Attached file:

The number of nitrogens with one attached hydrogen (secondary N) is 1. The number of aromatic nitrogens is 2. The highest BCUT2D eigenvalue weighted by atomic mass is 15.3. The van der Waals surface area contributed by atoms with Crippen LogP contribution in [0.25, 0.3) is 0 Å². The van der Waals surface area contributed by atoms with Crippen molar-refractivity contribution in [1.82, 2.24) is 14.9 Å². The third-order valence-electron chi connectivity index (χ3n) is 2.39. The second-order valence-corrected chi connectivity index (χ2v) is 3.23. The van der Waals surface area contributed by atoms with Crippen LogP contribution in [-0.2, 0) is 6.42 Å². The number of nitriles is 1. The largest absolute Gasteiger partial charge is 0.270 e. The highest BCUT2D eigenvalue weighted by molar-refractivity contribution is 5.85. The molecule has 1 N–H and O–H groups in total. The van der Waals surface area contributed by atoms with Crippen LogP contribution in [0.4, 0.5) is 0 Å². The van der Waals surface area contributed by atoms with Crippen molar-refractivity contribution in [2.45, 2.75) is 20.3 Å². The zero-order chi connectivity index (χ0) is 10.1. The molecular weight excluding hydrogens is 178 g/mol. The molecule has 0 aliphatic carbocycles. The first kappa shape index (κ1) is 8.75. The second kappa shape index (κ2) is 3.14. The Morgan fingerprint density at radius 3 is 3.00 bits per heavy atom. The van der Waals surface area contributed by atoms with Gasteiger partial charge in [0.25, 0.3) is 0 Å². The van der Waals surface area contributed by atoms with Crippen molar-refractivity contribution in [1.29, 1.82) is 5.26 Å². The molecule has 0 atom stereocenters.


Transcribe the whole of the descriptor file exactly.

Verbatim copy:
The number of nitrogens with one attached hydrogen (secondary N) is 1. The number of aromatic nitrogens is 2. The highest BCUT2D eigenvalue weighted by atomic mass is 15.3. The van der Waals surface area contributed by atoms with Crippen LogP contribution in [0.25, 0.3) is 0 Å². The van der Waals surface area contributed by atoms with Crippen molar-refractivity contribution in [1.82, 2.24) is 14.9 Å². The third-order valence-electron chi connectivity index (χ3n) is 2.39. The second-order valence-corrected chi connectivity index (χ2v) is 3.23. The van der Waals surface area contributed by atoms with Crippen LogP contribution in [-0.2, 0) is 6.42 Å². The number of nitriles is 1. The largest absolute Gasteiger partial charge is 0.270 e. The highest BCUT2D eigenvalue weighted by molar-refractivity contribution is 5.85. The molecule has 1 N–H and O–H groups in total. The van der Waals surface area contributed by atoms with Crippen LogP contribution in [0.4, 0.5) is 0 Å². The van der Waals surface area contributed by atoms with Crippen molar-refractivity contribution in [2.45, 2.75) is 20.3 Å². The zero-order chi connectivity index (χ0) is 10.1. The molecular weight excluding hydrogens is 178 g/mol. The molecule has 0 aliphatic carbocycles. The first kappa shape index (κ1) is 8.75. The second kappa shape index (κ2) is 3.14. The Morgan fingerprint density at radius 3 is 3.00 bits per heavy atom. The van der Waals surface area contributed by atoms with Gasteiger partial charge in [0.25, 0.3) is 0 Å². The van der Waals surface area contributed by atoms with Crippen molar-refractivity contribution in [1.29, 1.82) is 5.26 Å². The molecule has 0 atom stereocenters.